MADISON — The fire last week that destroyed three buildings on Main Street and was ultimately extinguished with help from nine fire departments has been ruled arson.
Sgt. Ken Grimes, with the State Fire Marshal’s Office, said Wednesday that the March 6 fire was set intentionally outside at the back of the buildings at the basement level.
He declined to say what was used to start the fire, or to identify any potential suspects, citing an ongoing investigation.
The three interconnected buildings at 85-91 Main St. each had a door that opened to Main Street and were owned by Gordon and Martha Robbins. One housed an antique store that was being renovated. All the buildings were insured.
Rubble now fills a gaping hole downtown between the vacant Blackwell building and Economy Trophy.
There was no power to any of the buildings at the time of the fire, Grimes said. He added that there is no evidence that the public should be worried about a continued arson threat.
A fire two years ago in an apartment above the antique shop is not related to the current investigation.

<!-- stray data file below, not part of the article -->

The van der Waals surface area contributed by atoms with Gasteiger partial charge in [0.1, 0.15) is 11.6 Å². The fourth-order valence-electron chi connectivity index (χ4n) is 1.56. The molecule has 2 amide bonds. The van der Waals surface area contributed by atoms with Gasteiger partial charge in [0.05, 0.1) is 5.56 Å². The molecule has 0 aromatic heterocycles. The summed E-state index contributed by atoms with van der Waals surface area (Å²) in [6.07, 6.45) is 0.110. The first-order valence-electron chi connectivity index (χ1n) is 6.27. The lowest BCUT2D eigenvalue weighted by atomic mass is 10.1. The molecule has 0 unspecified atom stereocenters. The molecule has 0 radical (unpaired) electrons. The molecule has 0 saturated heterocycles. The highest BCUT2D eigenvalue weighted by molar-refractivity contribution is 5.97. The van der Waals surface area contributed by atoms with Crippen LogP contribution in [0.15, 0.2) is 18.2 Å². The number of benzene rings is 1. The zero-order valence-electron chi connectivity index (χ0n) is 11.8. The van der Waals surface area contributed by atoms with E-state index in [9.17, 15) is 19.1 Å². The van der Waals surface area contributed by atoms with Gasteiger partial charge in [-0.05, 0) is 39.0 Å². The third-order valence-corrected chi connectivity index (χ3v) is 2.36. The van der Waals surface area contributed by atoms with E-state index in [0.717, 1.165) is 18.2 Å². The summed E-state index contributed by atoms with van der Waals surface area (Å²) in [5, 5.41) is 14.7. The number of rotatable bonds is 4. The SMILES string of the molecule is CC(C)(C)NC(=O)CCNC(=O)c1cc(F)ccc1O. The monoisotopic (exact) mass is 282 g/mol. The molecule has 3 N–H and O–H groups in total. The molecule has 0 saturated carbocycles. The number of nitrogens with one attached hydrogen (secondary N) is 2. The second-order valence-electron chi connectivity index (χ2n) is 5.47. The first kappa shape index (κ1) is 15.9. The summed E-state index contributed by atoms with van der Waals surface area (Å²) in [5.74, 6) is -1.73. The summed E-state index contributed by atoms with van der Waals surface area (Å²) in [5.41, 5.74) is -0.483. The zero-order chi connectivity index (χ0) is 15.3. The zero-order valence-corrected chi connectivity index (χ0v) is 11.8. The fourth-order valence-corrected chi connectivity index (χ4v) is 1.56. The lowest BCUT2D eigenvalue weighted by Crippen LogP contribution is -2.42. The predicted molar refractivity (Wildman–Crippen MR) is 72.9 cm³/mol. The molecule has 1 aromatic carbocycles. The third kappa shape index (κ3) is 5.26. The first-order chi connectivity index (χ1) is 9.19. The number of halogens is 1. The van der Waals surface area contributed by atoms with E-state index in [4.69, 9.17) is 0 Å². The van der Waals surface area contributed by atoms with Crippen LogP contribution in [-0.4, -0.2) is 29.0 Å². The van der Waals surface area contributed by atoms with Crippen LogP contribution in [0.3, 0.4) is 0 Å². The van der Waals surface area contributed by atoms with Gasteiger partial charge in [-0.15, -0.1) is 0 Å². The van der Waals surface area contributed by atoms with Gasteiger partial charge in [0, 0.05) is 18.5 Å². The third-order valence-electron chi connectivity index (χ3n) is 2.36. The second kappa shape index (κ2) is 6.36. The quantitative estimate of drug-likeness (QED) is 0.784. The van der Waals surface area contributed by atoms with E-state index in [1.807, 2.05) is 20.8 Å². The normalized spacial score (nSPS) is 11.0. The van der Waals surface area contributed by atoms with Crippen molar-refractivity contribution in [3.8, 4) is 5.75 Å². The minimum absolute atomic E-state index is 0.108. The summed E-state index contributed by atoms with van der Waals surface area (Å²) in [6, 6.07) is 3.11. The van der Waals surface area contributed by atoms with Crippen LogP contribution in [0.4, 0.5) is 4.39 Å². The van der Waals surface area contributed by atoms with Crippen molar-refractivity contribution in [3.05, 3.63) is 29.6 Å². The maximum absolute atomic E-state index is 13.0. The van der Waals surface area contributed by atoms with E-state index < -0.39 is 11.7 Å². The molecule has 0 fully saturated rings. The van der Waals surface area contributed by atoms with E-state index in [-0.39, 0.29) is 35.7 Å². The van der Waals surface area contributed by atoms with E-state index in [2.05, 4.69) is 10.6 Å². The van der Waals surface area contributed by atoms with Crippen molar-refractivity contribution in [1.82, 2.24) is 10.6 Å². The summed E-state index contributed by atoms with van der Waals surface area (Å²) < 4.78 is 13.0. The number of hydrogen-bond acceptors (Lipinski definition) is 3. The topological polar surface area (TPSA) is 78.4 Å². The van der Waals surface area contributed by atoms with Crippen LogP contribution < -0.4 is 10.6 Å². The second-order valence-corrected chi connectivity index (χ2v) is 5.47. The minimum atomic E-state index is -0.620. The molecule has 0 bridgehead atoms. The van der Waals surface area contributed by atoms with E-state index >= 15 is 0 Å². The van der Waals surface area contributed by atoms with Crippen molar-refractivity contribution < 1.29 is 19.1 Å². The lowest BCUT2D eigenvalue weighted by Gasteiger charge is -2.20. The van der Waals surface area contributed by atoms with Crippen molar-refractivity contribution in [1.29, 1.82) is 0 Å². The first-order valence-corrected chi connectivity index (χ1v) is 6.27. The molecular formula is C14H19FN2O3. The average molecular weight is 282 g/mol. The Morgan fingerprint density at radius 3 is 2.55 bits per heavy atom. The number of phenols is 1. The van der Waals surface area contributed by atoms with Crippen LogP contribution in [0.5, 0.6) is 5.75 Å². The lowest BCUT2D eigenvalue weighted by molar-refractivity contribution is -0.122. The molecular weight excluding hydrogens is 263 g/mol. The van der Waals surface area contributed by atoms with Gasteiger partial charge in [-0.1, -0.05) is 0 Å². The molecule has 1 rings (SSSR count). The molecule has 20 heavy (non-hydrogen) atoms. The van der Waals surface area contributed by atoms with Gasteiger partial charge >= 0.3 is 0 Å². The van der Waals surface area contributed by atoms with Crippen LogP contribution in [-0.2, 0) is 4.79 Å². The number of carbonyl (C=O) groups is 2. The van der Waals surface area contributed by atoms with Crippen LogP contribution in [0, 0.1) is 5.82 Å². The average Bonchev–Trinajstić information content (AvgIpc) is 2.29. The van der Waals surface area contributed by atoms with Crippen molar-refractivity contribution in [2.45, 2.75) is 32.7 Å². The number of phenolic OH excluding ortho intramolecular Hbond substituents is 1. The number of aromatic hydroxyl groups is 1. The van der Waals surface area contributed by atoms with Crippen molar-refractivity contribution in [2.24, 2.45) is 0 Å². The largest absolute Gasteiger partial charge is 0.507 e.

Madison Fire Chief Roger Lightbody Sr. said there was little firefighters could do to prevent the buildings from burning and that they focused their efforts on saving the adjacent structures and the downtown.
“When I got there, it was just billowing a lot of smoke, and there was quite a lot of fire out back,” he said.
He had hoped to get firefighters to extinguish the flames from inside the buildings, he said, but there was too much heat and fire. The buildings were fully ablaze within minutes.
Starting around 10:35 p.m., about 60 firefighters responded from Madison and eight other towns: Anson, Cornville, Industry, New Portland, Norridgewock, Skowhegan, Solon and Starks.
Two firefighters suffered slight injuries, Lightbody said. One injured a hand that did not require treatment. Another complained of asthma-related chest trouble and was taken to the hospital. Both are fine, he said.
Some crews remained until the morning to fight the flames. They then returned during the day to put out hot spots and to use an excavator to knock down what remained of the structure.
“It was too dangerous to leave it up,” Lightbody said.
At their meeting on Monday, selectmen signed a letter commending the responding agencies for their “assistance in saving our downtown.”
Lightbody said it’s troubling to know someone purposely set fire to Main Street, but he trusts the person or people involved will be caught.
“They may get away for a while, but it comes around,” he said.
Grimes said people should contact the fire marshal’s office at 626-3870 if they have any information. Stuart Jacobs is the primary investigator.
Erin Rhoda — 612-2368